When Adar Enters, 2003
one channels video/sound installation, projection
Edition 2/5 + 2 A.P.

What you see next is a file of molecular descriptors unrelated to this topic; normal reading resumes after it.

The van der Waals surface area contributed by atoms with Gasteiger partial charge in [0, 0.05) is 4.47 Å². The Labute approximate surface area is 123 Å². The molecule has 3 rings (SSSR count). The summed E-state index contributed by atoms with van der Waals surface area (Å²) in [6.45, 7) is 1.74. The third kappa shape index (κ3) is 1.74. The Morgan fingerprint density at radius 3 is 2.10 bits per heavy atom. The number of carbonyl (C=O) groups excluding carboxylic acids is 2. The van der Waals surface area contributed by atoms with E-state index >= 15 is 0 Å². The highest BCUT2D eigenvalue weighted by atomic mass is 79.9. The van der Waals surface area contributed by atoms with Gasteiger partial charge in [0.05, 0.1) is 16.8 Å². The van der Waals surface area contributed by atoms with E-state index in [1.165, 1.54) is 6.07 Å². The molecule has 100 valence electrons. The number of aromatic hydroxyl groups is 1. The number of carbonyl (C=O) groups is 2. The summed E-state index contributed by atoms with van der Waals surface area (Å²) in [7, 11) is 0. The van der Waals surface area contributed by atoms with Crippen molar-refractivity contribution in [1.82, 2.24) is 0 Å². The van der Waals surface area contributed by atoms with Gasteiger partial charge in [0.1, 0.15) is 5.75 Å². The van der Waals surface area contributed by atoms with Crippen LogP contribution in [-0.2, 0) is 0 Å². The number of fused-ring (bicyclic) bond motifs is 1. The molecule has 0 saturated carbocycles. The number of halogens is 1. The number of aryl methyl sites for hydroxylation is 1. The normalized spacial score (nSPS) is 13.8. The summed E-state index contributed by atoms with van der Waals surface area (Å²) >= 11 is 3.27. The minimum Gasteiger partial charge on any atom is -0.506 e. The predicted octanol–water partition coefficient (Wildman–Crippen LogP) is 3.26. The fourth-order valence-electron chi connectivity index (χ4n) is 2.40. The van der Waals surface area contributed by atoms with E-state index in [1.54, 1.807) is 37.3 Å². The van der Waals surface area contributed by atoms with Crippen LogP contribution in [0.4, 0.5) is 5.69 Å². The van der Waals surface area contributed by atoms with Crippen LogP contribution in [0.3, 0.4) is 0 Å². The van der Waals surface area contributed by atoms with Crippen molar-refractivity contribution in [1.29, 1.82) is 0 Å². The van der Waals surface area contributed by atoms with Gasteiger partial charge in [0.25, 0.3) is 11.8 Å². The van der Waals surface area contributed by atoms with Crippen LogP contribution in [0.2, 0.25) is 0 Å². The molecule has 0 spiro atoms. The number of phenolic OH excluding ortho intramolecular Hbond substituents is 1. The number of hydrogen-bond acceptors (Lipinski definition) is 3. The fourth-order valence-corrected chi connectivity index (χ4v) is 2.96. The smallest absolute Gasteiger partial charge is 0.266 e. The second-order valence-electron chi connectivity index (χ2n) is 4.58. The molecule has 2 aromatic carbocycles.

When Adar Enters opens with a prologue consisting of two short shots of boys and girls in the streets of Bnei Brak (a religious suburb of Tel Aviv) dressed in costumes for the Purim holiday celebrations that occur during the month of Adar. The third shot, which immediately follows the prologue and reappears at the end of the work, shows black-garbed men and women crossing the street at a zebra crossing. The passage from one side of the street to the other represents the reversal symbolized by the Purim holiday. The low angle of photography in this shot, with the road marking the horizon, allows a subversive, intrusive glance that accompanies the viewer throughout the work. Young and adult are shown in carnival attire - dressed as animals, characters from literature of history, soldiers, and policemen. Girls and young women preening in bridal gowns - Queen Esther on the eve of her wedding, celebrating the victory of her people. Each spring the Purim holiday celebrates the rescue of the Jews in the kingdom of Ahashveros in Persia from Haman's plot to exterminate them. It is considered a blessing to devote the Purim holiday to a feast with drinking, merriment, the exchange of delicacies among friends and giving gifts to the poor.. the story of Megilat Esther links the Purim celebration to the rescue of the Jews from their enemies. While there is room to doubt the historical accuracy of the story presented there, and in any case, it is likely that the holiday preceded the story (and was borrowed from other cultures), the story and the holiday both symbolize the rescue of diaspora Jews from racism towards them and xenophobia. Throughout the video we are witness to stolen glances directed back toward the camera and hidden faces that create a sense of threat and approaching catastrophe. The exceptional presence of a camera in the religious quarter and the sense of strangeness and the suspicion evoked by its very presence, despite the costumes and the carnival feeling, reveal the fear that outsiders are taking advantageof the ultra-orthodox image by entering their world with a camera capable of conveying not the codes of that world but only its masks to a culture that is sensitive to the power of the image. (from: Yael Bartana, exh.cat. Kunstverein in Hamburg, Hatje Cantz, 2007, p. 57)